Bizarro Textbooks From the Front Lines
Hatred of textbook extortion is probably the one thing that could unite all North American university students. Copyright being what it is, there is often a disconnect between the size of the books we buy and the prices we are expected to pay. I’ve been up close and personal with the textbook buying process in the last couple of weeks, and have a few tidbits I thought were worth a late-night article. A little dip into the twilight zone of textbooks, we’ll say.
Human beings, especially human beings at a retail establishment, rely on their eyes to a disproportionate degree. It’s how we judge most food, meaning companies spend much of their time grooming food to look sexier rather than, you know, taste more delicious. Our visual impulses when buying books tell us that the larger and heavier the book, the more it should cost. A book the size of a pamphlet, in our minds, probably shouldn’t set us back more than ten dollars. But if it’s a collection of readings published in academic journals, that wafer-thin book is going to inflict punishment to the tune of over fifty dollars, at least. In this case, knowledge of publishing market dynamics is more useful than a visual impression. It still leaves many students with their jaws on the floor, dragging sadly as they walk out of the store with their newly purchased millstones.
But when it comes to textbooks and visual discrepancies, I’m interested in juicier material. Namely, the weird mismatch between what a book’s contents might be and the cover the publisher chose to wrap their product in. In a whirlwind of both direct experience and quick web searches, I discovered a few books that range from head-scratching to truly beyond the pale of reasonable design. In fact, attempting to rationalize these covers is probably much more fun than reading the words.
Let’s ease into it. First, we have a textbook called Psychology: Themes and Variations, written by a trio of authors and published by Nelson. For comparison, let’s take a look at a version of this venerable text from the late 1990s:
It looks dated now, but the abstract approach to the cover graphic has kept it relatively appealing and you could make a strong case for why this picture is on the front of a psychology textbook. Sure, it could also adorn a geometry textbook or a half dozen other subjects, but, unlike the new version, it does not actively disguise itself as another subject. Behold:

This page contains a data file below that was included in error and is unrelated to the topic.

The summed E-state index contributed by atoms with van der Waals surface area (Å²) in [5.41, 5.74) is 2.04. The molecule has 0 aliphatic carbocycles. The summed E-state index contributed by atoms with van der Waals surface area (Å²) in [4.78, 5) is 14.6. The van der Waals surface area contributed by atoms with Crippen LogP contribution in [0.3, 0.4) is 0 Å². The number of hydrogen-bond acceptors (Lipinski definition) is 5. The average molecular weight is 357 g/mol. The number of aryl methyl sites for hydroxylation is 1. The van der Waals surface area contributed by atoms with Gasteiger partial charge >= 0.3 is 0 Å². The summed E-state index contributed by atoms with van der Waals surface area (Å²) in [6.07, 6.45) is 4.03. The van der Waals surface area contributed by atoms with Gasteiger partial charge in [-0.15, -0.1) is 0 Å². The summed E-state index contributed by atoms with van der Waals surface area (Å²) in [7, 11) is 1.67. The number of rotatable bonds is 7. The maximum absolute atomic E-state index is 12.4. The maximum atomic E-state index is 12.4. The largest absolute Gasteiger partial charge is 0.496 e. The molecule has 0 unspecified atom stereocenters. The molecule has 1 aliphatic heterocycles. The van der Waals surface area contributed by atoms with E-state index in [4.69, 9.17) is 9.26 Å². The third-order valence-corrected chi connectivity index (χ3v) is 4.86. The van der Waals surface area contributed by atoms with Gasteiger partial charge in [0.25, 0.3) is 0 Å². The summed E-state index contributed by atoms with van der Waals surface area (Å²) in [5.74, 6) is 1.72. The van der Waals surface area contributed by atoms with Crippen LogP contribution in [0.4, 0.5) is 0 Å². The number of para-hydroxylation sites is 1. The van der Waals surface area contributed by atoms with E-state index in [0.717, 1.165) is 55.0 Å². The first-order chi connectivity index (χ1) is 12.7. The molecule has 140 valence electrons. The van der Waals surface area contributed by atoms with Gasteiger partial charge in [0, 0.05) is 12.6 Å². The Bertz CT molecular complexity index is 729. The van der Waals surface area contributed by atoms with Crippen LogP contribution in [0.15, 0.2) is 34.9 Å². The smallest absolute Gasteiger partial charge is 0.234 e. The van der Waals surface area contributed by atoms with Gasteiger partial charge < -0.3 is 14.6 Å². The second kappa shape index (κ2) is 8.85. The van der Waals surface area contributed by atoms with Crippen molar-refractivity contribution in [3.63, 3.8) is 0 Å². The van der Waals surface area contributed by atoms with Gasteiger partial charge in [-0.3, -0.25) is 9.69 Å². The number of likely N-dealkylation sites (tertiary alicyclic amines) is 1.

I don’t recall noticing the Stephen Hawking quotation on the physical copies I’ve seen, but even with it removed, the first thought anyone would have upon seeing this book is “space.” In a more just alternate universe, this is an astronomy textbook. It’s true that you could argue that we perceive space with our minds or that the stars and the sky can function as a visual metaphor for psychology in some way. But it’s so much of a stretch that it utterly fails to communicate itself visually. Adding that Hawking quotation just makes me all the more suspicious that these covers were printed with the wrong title and author’s name and the publishing firm just shrugged and sent them out to unsuspecting psych students who are going to learn much more about Jupiter’s moons than they bargained for.
Our next specimen also upsets my expectations, but in a much less bemusing way. When you think of Plato’s Republic, or, for that matter, Plato at all, you probably visualize something like this:
Both are sensible, no-nonsense covers that accurately convey the fact that this is a book written by a Greek philosopher named Plato who probably had a beard of some luxuriousness. They’re staid and predictable, but that is almost comforting to the average first-year student in an intro to philosophy class. What follows is a cover that makes a modicum of sense but still made me do a double take when I saw it:
True, The Republic/Republic does at times concern a vaguely utopian civilization that acts as a detailed metaphor for Plato’s ideal society of virtue. I would argue that the blinding sunset in 1980s Dystopia does not accurately convey this information. As a matter of fact, this design reminds me of nothing as much as airport novel books where the author’s name is printed so gigantically that the background could be anything and still pass stealthily by. It’s not baffling like the psych book, but it’s still a puzzling choice when “pasty statue” and “that one painting” are such obvious alternatives. I understand the need for a distinctive cover, but this is actually less distinctive than the stereotypical Plato covers, sublimating into something that is just truly bland.
From here we cross into uncharted territory, where respectable publishing houses produce material that actively confounds perception. These need less comment if only because their strange inappropriate design is much more blatant. Example:
Oxford, as many might know, is a university complex in England, quite some distance away from Canada. I state this obvious geographical fact only because it’s the only straw I can grasp at to explain why the usually astute design team at Oxford decided to publish MacIvor’s book sheathed in a cover that does not even try to evoke its own subject matter. It appears to be depicting droplets of water and a meniscus or the top edge of some water in a container. A few of these drops are wayward, perhaps more free-willed than the others, drifting toward the bottom of the cover while leaving enough wiggle room to put the title and author’s name in there. I would love a cogent explanation of this, but I’m not holding my breath. What’s next?
Just a second!
Not really anywhere else to go. I suppose I would be able to write this off as “following tradition” if it weren’t for the fact that the book used to look like this:
Which means the chicken was without a doubt intentionally introduced as a theme. Good night, everyone.